A Love Story… In Milk from Catsnake on Vimeo.

Three Blogs to Watch (and Read)

I have always loved finding a new blog to read. There is something in the search and the surprise that really satisfies my curiosity.

Finding new blogs to read used to be relatively easy. There was a period of amplified discovery – where great effort was put into thought leadership, strategy and connection. There was great joy in not just finding, but also in the sharing of websites that tickled our creative brains. It was also fun – learning about this “social type of media” through the act of participating.

But these days it feels like it is harder to find new blogs. It’s not that they aren’t out there – it’s that the categories of content are brimful of good writing already. As readers then, we have to dig deeper – and as writers we have to share the gems we find. We have to remain curious – and also generous.

With this in mind, here are three blogs that I have been tracking over the last six months. Hope you enjoy them! Oh, and be sure to send me other new blogs my way.

  1. Tashily: One of my favourites, this sparsely populated blog by Sydney local, Tash Hanckel leaves you wanting more. Read her Through the generations – the impact of social media article for a brilliant Gen Y perspective – and cross your fingers for more posts in the future!
  2. Creative +Biz: Ryan Spranger’s blog is an online home for video interviews and stories that he produces on the people who pursue creative business ideas. It’s a nice way of capturing not only the successes, but the personal stories behind what it means to “be creative” and the “hard fought lessons” that come with that journey.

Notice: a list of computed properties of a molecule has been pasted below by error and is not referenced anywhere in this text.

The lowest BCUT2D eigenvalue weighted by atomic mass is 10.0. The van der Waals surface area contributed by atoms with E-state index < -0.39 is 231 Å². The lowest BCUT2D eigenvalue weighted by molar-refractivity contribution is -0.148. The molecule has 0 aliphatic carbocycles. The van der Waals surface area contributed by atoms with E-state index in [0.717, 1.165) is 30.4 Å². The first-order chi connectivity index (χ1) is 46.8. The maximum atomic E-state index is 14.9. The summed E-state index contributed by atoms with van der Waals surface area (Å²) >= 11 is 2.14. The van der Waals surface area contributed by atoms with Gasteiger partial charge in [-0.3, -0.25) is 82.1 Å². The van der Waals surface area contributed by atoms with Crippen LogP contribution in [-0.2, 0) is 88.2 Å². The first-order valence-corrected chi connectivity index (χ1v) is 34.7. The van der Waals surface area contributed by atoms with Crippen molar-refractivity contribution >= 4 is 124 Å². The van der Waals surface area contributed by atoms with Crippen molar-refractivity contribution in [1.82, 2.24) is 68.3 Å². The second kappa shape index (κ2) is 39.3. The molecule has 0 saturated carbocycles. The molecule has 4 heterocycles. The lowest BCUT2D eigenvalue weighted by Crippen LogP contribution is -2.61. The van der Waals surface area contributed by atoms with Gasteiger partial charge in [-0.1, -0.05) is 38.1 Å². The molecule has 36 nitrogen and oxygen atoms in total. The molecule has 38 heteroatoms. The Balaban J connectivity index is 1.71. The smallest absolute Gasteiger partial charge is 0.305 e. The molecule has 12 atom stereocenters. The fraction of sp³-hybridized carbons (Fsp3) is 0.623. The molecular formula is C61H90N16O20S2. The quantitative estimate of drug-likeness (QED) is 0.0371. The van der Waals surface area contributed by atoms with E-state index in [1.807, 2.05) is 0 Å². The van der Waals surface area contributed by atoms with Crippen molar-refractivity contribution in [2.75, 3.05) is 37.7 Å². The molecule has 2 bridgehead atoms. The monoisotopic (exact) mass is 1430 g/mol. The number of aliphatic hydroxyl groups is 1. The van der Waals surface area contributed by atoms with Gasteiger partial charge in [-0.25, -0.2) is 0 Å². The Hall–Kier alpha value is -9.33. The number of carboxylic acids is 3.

3. Jack Cheng: Jack Cheng’s blog tracks his own interests, passions and professional excursions in an entertaining way. A designer and start-up merchant with a penchant for storytelling and reflection makes this a great blog to read on a Saturday morning, coffee in hand.

Guest Post: It’s Not About the Method, It’s About the Message

Over the years, one particular question is starting to become the norm. "What's our message?" Ok, I would expect this question from a small business or a startup selling something like snail-flavoured crackers. They get an idea, they are passionate about the idea, and boom, they think the next step is for us to crank out a logo or website. Unfortunately they aren't the only ones tripping over this error.

Organizations pulling in 20 million in revenue have the same question. When we are brought in, as goal-oriented graphic designers, the goal should be presented. We should be the creative outlet to communicate the message for that goal, but so many times there is no message to communicate. These companies spend their time focusing on the platform they will use to deliver the message, but not the message itself. It's like choosing a method of transportation before knowing your destination. This may have been permissible when bigger marketing budgets meant more ads plastered everywhere and more revenue, but this doesn't fly anymore.

In a new global economy consumers are harder to attract, and naturally suspicious of your motives. In this market place, simply spewing out gorgeous designs won't do; I can pay anyone with Photoshop a few bucks and get that. We need to be more emotionally and culturally sensitive. Simply jumping on Twitter and Facebook, or creating a "viral" video won't do it, these were trendy at first, but they are quickly morphing into simple distribution channels like web sites, email or texting.

Companies need to press their marketing firms, design firms and other ad teams to focus on goals. As a designer, let me caution the Marketing VPs and Communication Directors out there: Your ad campaign message needs to be established independently of the method of communication. The design should be the very last step. It's not about the method, it's about the message.

Justin Brady is the quick-witted founder of Test of Time Design in Des Moines, Iowa.